“Well, I think as your bill directed, it would be in the 2030s,” she said.
“Unfortunately spaceflight takes a lot of time and money, so getting there will take some international cooperation.”
Trump didn’t accept her answer.
“Well, I think we want to do it in my first term or at worst in my second term,” he said.
“So I think we’ll have to speed that up a little bit.”
By Trump standards, the comment barely registered as news.
The New York Times suggested he’d said it “perhaps jokingly.”
But, according to an excerpt from Team of Vipers obtained by Intelligencer, Trump wasn’t joking.
He was suddenly very serious about getting to Mars as soon as possible.

As Sims explained to the president what was about to happen, “he scanned over his prepared remarks, crossing out some of the text with a Sharpie.”
Meanwhile, Sims wrote, “the giant flat-screen TV hanging on the wall was turned to Fox News, on mute.”
Trump asked him where the cameras would be positioned and “which side of his head would be most prominently featured.”
Sims wrote that he “made sure the press cameras would be positioned on the right side,” which was Trump’s preference.
Then, something happened.
Trump “suddenly appeared distracted, distant,” wrote Sims.
“I could sense the gears inside of his head starting to turn. I was losing him.”
As the clock ticked down, Trump “suddenly turned toward the NASA administrator.”
He asked: “What’s our plan for Mars?”
Lightfoot (acting NASA administrator) explained to the president — who, again, had recently signed a bill containing a plan for Mars — that NASA planned to send a rover to Mars in 2020 and, by the 2030s, would attempt a manned spaceflight.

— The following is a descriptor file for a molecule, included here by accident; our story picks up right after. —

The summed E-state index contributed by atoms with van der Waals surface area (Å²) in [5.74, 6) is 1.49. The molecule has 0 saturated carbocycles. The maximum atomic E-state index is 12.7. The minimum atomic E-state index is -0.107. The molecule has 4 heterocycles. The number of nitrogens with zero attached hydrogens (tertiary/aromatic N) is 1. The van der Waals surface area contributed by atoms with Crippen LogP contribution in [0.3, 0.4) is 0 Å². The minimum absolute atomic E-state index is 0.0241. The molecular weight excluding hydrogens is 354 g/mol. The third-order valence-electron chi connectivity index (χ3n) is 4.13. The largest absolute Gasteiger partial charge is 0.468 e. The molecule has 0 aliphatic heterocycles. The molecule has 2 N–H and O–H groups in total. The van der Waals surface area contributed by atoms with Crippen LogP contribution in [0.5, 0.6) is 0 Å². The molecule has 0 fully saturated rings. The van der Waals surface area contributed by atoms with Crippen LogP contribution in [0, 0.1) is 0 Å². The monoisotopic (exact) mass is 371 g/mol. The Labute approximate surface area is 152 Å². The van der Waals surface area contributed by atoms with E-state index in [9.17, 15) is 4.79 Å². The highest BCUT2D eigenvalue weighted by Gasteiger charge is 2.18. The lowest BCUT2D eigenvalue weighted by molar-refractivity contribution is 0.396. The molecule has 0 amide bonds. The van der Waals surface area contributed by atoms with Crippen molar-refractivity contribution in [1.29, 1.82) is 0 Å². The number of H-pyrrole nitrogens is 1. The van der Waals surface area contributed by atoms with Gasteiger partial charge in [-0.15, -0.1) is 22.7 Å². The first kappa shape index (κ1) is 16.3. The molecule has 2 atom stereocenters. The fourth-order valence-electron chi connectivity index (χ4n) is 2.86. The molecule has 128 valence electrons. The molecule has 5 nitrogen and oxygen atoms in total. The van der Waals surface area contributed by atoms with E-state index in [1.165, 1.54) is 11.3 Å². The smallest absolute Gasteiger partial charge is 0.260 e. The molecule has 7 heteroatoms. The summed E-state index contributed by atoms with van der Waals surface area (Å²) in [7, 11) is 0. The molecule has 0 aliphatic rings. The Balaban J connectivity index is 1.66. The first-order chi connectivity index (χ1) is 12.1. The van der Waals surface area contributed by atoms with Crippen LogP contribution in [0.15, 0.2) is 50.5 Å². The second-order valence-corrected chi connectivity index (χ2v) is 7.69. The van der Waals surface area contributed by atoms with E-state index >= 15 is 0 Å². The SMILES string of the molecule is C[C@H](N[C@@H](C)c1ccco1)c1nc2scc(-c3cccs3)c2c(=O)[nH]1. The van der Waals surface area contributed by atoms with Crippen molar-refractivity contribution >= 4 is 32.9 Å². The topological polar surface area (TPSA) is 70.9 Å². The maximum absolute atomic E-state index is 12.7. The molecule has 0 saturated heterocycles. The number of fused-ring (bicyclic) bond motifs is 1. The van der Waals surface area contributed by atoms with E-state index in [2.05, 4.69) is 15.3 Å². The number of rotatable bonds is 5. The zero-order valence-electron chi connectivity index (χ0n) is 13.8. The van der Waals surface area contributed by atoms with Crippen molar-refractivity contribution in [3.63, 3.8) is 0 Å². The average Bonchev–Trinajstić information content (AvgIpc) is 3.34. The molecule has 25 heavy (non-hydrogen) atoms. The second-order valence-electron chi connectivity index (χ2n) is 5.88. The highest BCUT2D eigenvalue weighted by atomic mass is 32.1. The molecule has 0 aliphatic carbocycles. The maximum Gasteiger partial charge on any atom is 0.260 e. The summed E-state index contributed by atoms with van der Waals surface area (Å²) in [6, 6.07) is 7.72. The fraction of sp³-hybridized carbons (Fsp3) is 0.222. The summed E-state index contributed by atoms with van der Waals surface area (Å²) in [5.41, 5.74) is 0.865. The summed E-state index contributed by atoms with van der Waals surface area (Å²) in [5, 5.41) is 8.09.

“Trump bristled,” according to Sims.
He asked, “But is there any way we could do it by the end of my first term?”
Trump did not seem worried about the time.
Sims wrote that he leaned in toward Lightfoot and made him an offer.
“But what if I gave you all the money you could ever need to do it?” Trump asked.
“What if we sent NASA’s budget through the roof, but focused entirely on that instead of whatever else you’re doing now. Could it work then?”
Lightfoot told him he was sorry, but he didn’t think it was possible.
This left Trump “visibly disappointed,” Sims wrote.
“But I tried to refocus him on the task at hand. We were now about 90 seconds from going live.”
Trump wasn’t ready to refocus yet, however.
As he walked with Sims from the dining room to the Oval Office, he stopped just outside the door.
“He decided to stop in his white-marbled bathroom for one final check in the mirror,” Sims wrote.
He had 30 seconds before he was supposed to be on camera, and Sims was “now nearing full on panic.”
In the bathroom mirror, Trump smirked and said to himself, “Space Station, this is your President.”
He told Sims to go ahead into the Oval, assuring him, “I’ll be right in.”

As par for the course, the whole scene could be hilarious — the Marx brothers playing about in the West Wing — but it’s dreadfully scary in reality.

(Illustration: Pablo Picasso’s ‘Self Portrait Facing Death‘ (June 30, 1972), was originally found here).